- Joe Sheehan, Ipswich Town WSL Academy Head Coach & First Team Manager
- Karen Hills, in between roles
- Leanne Champ, Chelsea WFC Technical Coach
- Lydia Bedford, England Women’s U18s Development Phase Head Coach
- Melanie Reay, Sunderland AFC Ladies Head Coach
- Riteesh Mishra, Charlton Athletic WFC Head Coach
- Stephanie Libbey, Durham WFC First Team Coach
- Tanya Oxtoby, Bristol City WFC Manager
- Vicky Jepson, in between roles
Did you give feedback to unsuccessful applicants and is the door open for them to be part of future programmes, in ‘year two’?
AC: Yes, and that was really important to us. We gave them individual feedback. We talked to them, we created a visit summary for everybody that we went out to visit so it dovetails into an individual development plan, because it talks about their strengths and the areas that they want to work on, based on the role that they’re in.
I’ve also got a team of four people that are dedicated to supporting coaches in the professional game, split geographically up and down around the country. They are now working with those coaches, individually, in their clubs, in their club environments and supporting some of their development needs, which came out of their application process. We absolutely wanted to surround them with support to almost use that phrase ‘ready them’ for a second cohort of the Coaching Excellence Initiative.
We’ve got the ones who had applied before, but we’ve also got some new talent coming through that’s emerging, whether they’re from the Championship or the Women’s National League, or from our regional talent clubs, but certainly the ones that applied got some really good one on one feedback and continued support.
We’re already creating a list of who we think we would want to tap on the shoulder to apply [for the next cohort]. At a best guess, it would be at the beginning of the new season when we go out. Let’s just hope we don’t have any more lockdowns that keep pushing it back.
A big part of the programme is the mentoring aspect, can you shed a bit of light on who some of those mentors might be?
AC: Now that we know quite a lot about the coaches we use this phrase called ‘chemistry matching’. We wanted to fit the mentor with the coach, based on their needs, so they’re from within sports, some of them. Some of them have been international coaches, some of them are in business, management and leadership. So, depending on the coach’s needs, we matched them up with someone that we felt was appropriate, that would really help their personal development. Because it’s not a programme with A, B, C, D, it’s bespoke to their needs and the mentor particularly, will support their professional development and personal development needs. So a real mix of mentors and so far, the relationships and work they’re doing with the mentors is going really well. They’re finding it incredibly valuable.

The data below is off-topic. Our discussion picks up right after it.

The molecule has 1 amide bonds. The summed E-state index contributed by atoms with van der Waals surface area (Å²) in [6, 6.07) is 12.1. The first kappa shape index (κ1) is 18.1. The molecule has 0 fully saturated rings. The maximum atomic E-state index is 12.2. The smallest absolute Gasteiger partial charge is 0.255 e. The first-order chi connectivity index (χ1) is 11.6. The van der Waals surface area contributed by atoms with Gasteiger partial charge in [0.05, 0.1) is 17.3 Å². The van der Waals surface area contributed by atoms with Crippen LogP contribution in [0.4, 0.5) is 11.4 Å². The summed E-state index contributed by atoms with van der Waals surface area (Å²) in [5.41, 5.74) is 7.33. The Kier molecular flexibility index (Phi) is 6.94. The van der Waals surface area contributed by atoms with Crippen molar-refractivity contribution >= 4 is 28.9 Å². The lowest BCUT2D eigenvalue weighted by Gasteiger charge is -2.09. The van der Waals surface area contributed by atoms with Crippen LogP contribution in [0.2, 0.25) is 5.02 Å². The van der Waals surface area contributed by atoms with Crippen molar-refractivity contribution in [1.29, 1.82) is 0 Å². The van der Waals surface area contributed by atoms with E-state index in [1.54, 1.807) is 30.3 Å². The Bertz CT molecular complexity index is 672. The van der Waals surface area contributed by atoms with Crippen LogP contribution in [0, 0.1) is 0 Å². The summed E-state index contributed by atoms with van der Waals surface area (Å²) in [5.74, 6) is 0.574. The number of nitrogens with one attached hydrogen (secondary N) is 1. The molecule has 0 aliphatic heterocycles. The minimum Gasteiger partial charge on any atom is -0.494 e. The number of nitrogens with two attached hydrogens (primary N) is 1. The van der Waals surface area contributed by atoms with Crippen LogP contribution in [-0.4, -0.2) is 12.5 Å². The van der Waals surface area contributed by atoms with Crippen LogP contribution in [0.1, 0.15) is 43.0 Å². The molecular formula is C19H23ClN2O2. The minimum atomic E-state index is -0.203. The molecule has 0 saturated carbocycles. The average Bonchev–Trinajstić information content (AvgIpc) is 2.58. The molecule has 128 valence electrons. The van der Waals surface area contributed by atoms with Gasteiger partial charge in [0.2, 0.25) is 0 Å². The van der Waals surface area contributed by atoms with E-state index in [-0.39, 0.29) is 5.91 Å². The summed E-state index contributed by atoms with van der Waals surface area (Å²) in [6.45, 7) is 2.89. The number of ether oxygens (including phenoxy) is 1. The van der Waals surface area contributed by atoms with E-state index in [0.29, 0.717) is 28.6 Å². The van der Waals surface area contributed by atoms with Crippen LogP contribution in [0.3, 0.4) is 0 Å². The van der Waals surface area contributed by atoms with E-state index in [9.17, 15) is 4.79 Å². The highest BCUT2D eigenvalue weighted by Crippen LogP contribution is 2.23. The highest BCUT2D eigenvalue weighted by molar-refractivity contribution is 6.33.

So, the mentors have been drawn not just from the football community but from a much wider net?
AC: Yes, it’s quite broad. Knowing that this new role that the coaches have in professional football is no longer just about coaching being on the grass: it’s on the grass, it’s off the grass, it’s about leadership, about management, about working with the media, managing agents. The role is broad so we wanted to match what their needs were with the mentor. So they’ve got a wide spread of experience to be able to tap into.
All coaches develop at different rates and will feel ‘ready’ in their own time, so are fans and the media perhaps a little too impatient or naive as to the complex nature of a coach’s development?
AC: I reference it as a ‘journey’. It’s a journey of learning. Learning about yourself – and that’s part of what this CEI is all about, helping them understand who they are and what they stand for – and if you can do that you will then be able to have fantastic relationships, so then it’s about how you develop those relationships, how do we educate and work with people around us to understand that patience is required? So it is about a journey.
The game is on a steep trajectory and the coaches are on that trajectory of learning but they’re learning really quick, they’re doing some fantastic stuff within their clubs. I think we could all probably be a bit more patient but we’ve got to recognise that these coaches are talented, so we surround them with the support that they need because there are going to be highs and there’s going to be lows, that’s the magic of coaching. One minute it’s rewarding, the next it’s like, “Oh gosh,” and you have to pick yourself up and go again. It’s a journey of development and I always say, “Who is the perfect coach?” I don’t think that exists.
The great coaches, whether it’s Sylvia Neid, it’s Hope Powell or Emma Hayes, they’re so curious and they’re continuing to learn and develop and that’s what we want to instil in the coaches that are coming through – continue to learn and continue to be open to learning.
The FA’s Inspiring Positive Change strategy coaching objectives are available here.